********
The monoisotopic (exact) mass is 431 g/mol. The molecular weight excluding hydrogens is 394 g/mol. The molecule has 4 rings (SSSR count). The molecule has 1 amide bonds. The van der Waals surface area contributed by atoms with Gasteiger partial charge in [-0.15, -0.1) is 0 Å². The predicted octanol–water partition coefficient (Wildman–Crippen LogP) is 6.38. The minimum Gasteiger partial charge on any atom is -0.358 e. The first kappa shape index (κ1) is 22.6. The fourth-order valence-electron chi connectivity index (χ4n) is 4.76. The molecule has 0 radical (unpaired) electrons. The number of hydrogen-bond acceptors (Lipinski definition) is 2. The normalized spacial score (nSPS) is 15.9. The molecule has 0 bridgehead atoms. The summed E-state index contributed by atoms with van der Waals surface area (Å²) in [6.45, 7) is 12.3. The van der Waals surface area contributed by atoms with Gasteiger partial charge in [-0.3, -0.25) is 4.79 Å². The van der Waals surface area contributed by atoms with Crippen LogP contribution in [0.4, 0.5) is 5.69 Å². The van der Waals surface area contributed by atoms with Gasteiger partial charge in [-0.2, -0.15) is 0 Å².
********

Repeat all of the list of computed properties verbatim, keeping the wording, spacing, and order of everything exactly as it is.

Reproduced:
The monoisotopic (exact) mass is 431 g/mol. The molecular weight excluding hydrogens is 394 g/mol. The molecule has 4 rings (SSSR count). The molecule has 1 amide bonds. The van der Waals surface area contributed by atoms with Gasteiger partial charge in [-0.15, -0.1) is 0 Å². The predicted octanol–water partition coefficient (Wildman–Crippen LogP) is 6.38. The minimum Gasteiger partial charge on any atom is -0.358 e. The first kappa shape index (κ1) is 22.6. The fourth-order valence-electron chi connectivity index (χ4n) is 4.76. The molecule has 0 radical (unpaired) electrons. The number of hydrogen-bond acceptors (Lipinski definition) is 2. The normalized spacial score (nSPS) is 15.9. The molecule has 0 bridgehead atoms. The summed E-state index contributed by atoms with van der Waals surface area (Å²) in [6.45, 7) is 12.3. The van der Waals surface area contributed by atoms with Gasteiger partial charge in [-0.3, -0.25) is 4.79 Å². The van der Waals surface area contributed by atoms with Crippen LogP contribution in [0.4, 0.5) is 5.69 Å². The van der Waals surface area contributed by atoms with Gasteiger partial charge in [-0.2, -0.15) is 0 Å².